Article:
Ditching the mirror can enhance your ability to perform well on a technical level. According to Summers—and a number of other personal trainers—mirrors can actually worsen your form and potentially increase the odds of getting hurt while you lift. For example, if, while doing a weighted squat, you turn your neck to the side to look at a mirror and make sure your back is straight, you may strain a muscle along your spine.
Further, watching yourself in a mirror “can actually take away from the learning process, because the feedback is almost, like, too quick,” said Tony Bonvechio, the owner of Bonvec Strength, a powerlifting gym in West Boylston, Massachusetts, that has no mirrors. “A lot of times, I’ll coach you to exercise, but I will also film it or have my lifter film it, and then we’ll review the video together afterwards. It’s so easy, with smartphones, to be able to pause at a certain point and scrub in slow-mo to be able to see the finest little details.”
In other movement disciplines, the role of the mirror can be a little more nuanced. In a 2020 study, Sally Radell, a dance professor and psychology researcher at Emory University, examined the impact of mirrors on body image in beginner ballet and modern undergraduate dance students. For a semester, she had another dance teacher at the university cover the mirror in some of their classes and leave it uncovered in others, then had students take a portion of what’s called the Cash 69-item Body-Self Relations Questionnaire. She found that the students in the mirrored classes liked having a way to see themselves and adjust their movements but used more objectifying language to discuss their bodies than did the students in the mirrorless class, who instead tended to focus on “kinesthetic sensations.”
Radell is currently working on research analyzing the differences in body image perception for dancers in classes with partial mirrors versus no mirrors to try to find the best setting for practice. “The mirror is a tool. It’s something to be reckoned with,” she said. “People don’t realize how powerful it is. And more research needs to be done because there’s not many of us doing this work.”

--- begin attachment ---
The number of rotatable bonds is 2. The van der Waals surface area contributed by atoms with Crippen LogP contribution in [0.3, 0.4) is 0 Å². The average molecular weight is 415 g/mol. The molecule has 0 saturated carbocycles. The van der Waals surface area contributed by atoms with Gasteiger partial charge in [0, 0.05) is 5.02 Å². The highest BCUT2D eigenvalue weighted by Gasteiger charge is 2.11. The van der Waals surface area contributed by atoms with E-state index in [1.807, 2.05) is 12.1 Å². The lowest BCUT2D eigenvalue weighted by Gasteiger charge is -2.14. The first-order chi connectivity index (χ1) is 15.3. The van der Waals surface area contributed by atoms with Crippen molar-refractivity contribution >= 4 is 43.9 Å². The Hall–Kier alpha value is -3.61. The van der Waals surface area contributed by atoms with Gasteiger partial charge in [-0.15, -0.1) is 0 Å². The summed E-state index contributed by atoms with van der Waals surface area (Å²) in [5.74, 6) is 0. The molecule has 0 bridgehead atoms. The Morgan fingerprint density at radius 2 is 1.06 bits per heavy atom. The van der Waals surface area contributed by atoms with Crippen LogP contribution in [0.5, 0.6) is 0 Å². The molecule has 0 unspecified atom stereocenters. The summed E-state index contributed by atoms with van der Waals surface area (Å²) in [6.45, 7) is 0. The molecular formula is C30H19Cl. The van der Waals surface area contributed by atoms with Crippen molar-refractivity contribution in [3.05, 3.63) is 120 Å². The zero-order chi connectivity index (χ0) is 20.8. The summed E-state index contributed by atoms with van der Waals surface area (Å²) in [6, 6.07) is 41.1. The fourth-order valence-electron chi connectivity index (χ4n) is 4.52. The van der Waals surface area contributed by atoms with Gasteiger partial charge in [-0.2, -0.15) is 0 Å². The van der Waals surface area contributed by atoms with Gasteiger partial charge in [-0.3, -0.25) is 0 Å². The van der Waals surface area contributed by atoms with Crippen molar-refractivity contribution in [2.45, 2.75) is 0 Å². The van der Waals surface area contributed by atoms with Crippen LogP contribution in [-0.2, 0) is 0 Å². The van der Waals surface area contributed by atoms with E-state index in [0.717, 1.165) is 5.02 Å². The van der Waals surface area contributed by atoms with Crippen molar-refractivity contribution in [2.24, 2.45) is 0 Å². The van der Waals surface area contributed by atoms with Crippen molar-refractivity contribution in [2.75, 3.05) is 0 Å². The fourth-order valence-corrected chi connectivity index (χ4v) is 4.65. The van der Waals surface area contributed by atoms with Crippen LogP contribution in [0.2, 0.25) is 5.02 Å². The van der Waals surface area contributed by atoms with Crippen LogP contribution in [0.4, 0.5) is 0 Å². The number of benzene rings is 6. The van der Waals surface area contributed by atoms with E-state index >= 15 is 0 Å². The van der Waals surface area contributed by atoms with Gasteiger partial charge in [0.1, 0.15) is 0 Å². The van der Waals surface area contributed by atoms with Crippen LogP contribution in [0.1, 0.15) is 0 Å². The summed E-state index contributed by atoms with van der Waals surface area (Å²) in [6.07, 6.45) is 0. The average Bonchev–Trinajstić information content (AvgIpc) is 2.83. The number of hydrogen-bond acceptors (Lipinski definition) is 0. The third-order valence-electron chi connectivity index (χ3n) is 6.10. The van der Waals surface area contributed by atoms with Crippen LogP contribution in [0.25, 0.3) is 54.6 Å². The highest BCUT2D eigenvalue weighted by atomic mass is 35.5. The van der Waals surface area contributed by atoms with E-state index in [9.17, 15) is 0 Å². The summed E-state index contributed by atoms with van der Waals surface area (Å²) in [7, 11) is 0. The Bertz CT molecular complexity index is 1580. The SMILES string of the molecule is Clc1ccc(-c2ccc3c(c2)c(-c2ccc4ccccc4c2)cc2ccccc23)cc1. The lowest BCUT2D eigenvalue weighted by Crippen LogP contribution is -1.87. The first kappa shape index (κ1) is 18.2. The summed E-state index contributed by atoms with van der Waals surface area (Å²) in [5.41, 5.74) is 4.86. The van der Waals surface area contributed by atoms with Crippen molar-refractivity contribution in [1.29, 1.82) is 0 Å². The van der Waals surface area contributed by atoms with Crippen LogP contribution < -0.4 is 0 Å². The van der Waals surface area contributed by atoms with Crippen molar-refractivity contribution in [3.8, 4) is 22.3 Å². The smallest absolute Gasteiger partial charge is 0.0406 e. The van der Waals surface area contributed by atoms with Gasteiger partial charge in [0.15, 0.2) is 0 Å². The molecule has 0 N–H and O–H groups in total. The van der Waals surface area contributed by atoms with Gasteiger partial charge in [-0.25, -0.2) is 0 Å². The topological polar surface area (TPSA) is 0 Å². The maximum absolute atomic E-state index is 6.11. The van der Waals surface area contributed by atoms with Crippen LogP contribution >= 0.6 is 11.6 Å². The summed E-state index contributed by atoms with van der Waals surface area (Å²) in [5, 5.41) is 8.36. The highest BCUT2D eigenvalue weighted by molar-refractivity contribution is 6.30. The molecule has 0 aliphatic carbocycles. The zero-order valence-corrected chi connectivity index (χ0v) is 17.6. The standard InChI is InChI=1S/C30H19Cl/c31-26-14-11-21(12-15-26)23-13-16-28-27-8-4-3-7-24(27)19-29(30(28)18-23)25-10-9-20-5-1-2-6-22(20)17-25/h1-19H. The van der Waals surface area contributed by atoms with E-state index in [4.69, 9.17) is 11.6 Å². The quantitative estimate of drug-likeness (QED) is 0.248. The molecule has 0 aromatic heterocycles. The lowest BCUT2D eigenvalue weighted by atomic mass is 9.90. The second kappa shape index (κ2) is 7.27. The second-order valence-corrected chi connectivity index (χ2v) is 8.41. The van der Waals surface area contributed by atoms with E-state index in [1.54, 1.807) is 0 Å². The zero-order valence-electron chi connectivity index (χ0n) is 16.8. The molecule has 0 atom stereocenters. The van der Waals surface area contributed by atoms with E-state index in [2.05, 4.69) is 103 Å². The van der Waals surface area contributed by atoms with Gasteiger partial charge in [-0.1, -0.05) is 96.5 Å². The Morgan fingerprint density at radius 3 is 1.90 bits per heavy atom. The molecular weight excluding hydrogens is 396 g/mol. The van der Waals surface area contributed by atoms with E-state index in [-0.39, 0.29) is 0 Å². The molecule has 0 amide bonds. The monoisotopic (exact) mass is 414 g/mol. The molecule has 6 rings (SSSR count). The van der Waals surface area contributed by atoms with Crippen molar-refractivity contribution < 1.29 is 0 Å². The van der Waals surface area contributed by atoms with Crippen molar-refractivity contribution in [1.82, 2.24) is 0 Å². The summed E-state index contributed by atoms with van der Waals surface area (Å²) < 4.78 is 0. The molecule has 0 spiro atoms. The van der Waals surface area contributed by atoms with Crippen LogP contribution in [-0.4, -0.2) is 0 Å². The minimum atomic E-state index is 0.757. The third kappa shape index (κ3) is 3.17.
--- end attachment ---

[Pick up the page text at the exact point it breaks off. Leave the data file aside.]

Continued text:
I decided to see how going mirrorless would affect my own fitness experience by trying out a yoga class at Y7 Studio, in New York’s Upper East Side. Like a lot of yoga studios, the space didn’t have any mirrors—but Y7 goes one step further, hosting classes in a dark, candlelit room where you can barely see the person next to you, in an effort to, the website explains, “encourage you to turn your focus inward and explore your individual practice.”
There was no reflection for me to check the form of my Downward Dog, and no way to look at others in the class when I was struggling with a pose.
But it also meant I had no way to sneak a glance at the bit of stomach that was pushing out of my leggings (and had been making me feel self-conscious for weeks). It meant no light to look over at that one girl who somehow emerged from class without a drop of sweat, despite the room being set at 90 degrees Fahrenheit. I was forced to listen to the instructor and my body instead of just looking up every time I wanted to make an adjustment—and I’ve got to say, I really enjoyed it.
It’s important to note that mirrors aren’t going to have the same negative influence on everyone in gyms and other fitness settings. For example, if a person likes the way they look, they may feel motivated while looking in a gym mirror, according to Plante from Santa Clara University. It really comes down to where a person is “in their fitness journey,” he said. Plante believes that the best way to create a more inclusive gym environment is to offer different settings for people to work out in, with some spaces that have mirrors and others that don’t.
But if you’re designing a gym or thinking about what would work best for your own home setup, here’s one last thing to keep in mind, from Summers: When it comes to the lack of mirrors at her gym, not a single person has ever complained.